Binge eating is a form of overeating in which a person ingests a large amount of food during a discrete period of time (within one or two hours, for example) and experiences feelings of being out of control and unable to stop eating during the episode. In practice, the duration of a binge may vary greatly from one event to the next, making it difficult to define the number of binges occurring in a given day. Binge eating often occurs in the absence of hunger and is characterized by eating very rapidly; eating alone (due to embarrassment over the amount being eaten); and having strong negative feelings, such as guilt, shame and depression, following the binge. Typically, a binge episode ends only when all the desirable binge foods have been consumed or when the person feels too full to continue eating.
While binge eating is a symptom of bulimia nervosa, it differs from this disorder in that behaviors intended to get rid of the food (fasting, excessive exercise, or using laxatives or inducing vomiting to "purge" the food from the system) are present among those with bulimia, but are generally absent among binge eaters. Binge eating may also occur in anorexia nervosa.
The clinician's diagnostic handbook, the Diagnostic and Statistical Manual of Mental Disorders (fourth edition, text revised, published in 2000) subsumes binge eating under the diagnosis of eating disorders not otherwise specified. Binge eating disorder is, however, under consideration as a separate diagnostic category, pending further study.
Binge eating episodes may occur in response to strong negative emotions, such as depression or anxiety, or to less defined feelings of distress or tension. The act of bingeing seems to alleviate these uncomfortable feel ings temporarily and binge eaters typically describe themselves as "numb" or "spaced out" while engaged in these behaviors. Some people report that binges are related to the ingestion of certain "trigger foods," usually carbohydrates, but regardless of the stimulus, the feeling of eating without being able to control one's intake is a frightening experience for most people. The aftermath of a binge often includes an overwhelming sense of self-disgust, depression and anxiety.
While people who binge eat are clearly at high risk for becoming overweight, there are important differences between simple obesity and binge eating. People who binge eat are far more likely to report significant mood problems, especially depression, and to report greater dissatisfaction with their weight and shape than are comparably obese persons. They are also more likely to describe themselves as experiencing personal problems and work difficulties and to be hypersensitive to the thoughts and opinions of others. Like people with bulimia nervosa, they also have an increased likelihood of being diagnosed with major depression, substance-related disorders, and personality disorders, yet the overall rates of recovery for binge eating disorders are actually more favorable than those obtained in bulimia.
Binge eating is not common among the general public, but it is prevalent among persons attending weight loss clinics, where as many as half of the participants may fit this description. Both males and females develop binge-eating problems, but the rate of occurrence is 1.5 times greater among women. Age of onset is usually adolescence through young adulthood and the course of the disorder is often marked by a long history of on-again, off-again dieting.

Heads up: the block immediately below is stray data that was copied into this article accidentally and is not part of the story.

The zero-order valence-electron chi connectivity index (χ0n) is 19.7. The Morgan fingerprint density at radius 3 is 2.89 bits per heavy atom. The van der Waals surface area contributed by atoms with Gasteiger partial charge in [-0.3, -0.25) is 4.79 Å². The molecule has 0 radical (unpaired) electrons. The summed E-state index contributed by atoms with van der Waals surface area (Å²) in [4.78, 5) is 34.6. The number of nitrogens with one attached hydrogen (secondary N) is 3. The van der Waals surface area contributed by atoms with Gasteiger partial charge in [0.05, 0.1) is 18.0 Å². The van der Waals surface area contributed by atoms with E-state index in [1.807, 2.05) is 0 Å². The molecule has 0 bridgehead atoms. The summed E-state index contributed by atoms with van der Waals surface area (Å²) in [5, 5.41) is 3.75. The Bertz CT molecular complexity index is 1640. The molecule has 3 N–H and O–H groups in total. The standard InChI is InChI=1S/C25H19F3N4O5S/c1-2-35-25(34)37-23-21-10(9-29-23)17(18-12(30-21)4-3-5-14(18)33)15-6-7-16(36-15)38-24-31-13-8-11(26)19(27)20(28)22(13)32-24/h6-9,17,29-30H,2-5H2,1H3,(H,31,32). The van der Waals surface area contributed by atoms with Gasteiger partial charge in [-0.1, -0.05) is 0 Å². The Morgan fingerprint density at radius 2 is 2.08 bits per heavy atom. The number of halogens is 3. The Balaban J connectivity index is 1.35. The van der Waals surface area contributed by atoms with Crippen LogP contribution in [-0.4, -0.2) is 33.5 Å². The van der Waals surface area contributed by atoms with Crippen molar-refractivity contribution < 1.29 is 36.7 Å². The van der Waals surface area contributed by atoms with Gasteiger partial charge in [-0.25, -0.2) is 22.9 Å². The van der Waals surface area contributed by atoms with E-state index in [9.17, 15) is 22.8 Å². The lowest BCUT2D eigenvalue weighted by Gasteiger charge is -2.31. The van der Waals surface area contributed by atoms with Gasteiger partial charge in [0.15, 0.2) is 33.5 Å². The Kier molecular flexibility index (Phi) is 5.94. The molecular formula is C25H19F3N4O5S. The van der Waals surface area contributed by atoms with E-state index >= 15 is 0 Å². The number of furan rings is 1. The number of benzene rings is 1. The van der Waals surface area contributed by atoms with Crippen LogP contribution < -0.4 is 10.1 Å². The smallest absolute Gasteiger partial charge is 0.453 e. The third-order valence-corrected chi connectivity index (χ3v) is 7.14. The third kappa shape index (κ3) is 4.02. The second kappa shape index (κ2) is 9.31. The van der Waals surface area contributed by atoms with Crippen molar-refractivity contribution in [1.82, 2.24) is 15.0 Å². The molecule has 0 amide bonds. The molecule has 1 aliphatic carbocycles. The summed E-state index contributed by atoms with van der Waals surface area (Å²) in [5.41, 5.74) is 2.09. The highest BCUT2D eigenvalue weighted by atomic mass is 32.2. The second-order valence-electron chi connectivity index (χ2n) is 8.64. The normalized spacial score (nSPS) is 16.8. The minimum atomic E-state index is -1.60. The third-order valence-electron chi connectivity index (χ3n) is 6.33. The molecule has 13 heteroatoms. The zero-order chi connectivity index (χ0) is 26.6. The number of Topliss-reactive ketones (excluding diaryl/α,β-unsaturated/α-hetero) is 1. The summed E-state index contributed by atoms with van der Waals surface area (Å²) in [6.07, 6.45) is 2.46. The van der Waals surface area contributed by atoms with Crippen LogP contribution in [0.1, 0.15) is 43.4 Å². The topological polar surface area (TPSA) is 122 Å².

As is the case with other forms of eating disorders, identification of specific causes for binge eating has been difficult. Since many people report relief from painful or uncomfortable mental states while bingeing, the behavior offers short-term emotional relief, making it likely to be repeated. Some investigators have considered genetic influences and personality variables. Still others have suggested that the "culture of thinness" in western societies contributes to the tendency toward harsh self-evaluation characterizing binge-eaters who then turn to food for solace.
At present, the most effective treatment approach to reducing the incidence of binge eating appears to be cognitive-behavioral therapy (CBT). The goal of this therapy is the development of skills for effectively coping with emotional distress rather than seeking to numb or disguise troubling feelings. This therapy focuses on helping the affected individual to decrease the binge eating behavior by recognizing the connection between thoughts and behavior, and to change behavior by changing negative thinking patterns. Follow-up research has been very encouraging, documenting both a decrease in depressive symptoms and a corresponding likelihood of healthy weight loss as the individual achieves better control of eating behaviors.
American Psychiatric Association. Diagnostic and Statistical Manual of Mental Disorders. 4th edition, text revised. Washington, DC: American Psychiatric Association, 2000.
Bowers, Wayne A. "Eating Disorders." In Cognitive-
Behavioral Group Therapy, edited by John R. White and Arthur S. Freeman. Washington, DC: American Psychological Association, 2000. Striegel-Moore, Ruth H., and Linda Smolak, eds. Eating Disorders: Innovative Directions in Research and Practice. Washington DC: American Psychological Association, 2001. Thompson, J. Kevin, and others. Exacting Beauty: Theory, Assessment, and Treatment. Washington, DC: American Psychological Association, 1999. Tobin, David L. Coping Strategies Therapy for Bulimia Nervosa. Washington, DC: American Psychological Association, 2000.
Jane A. Fitzgerald, Ph.D.
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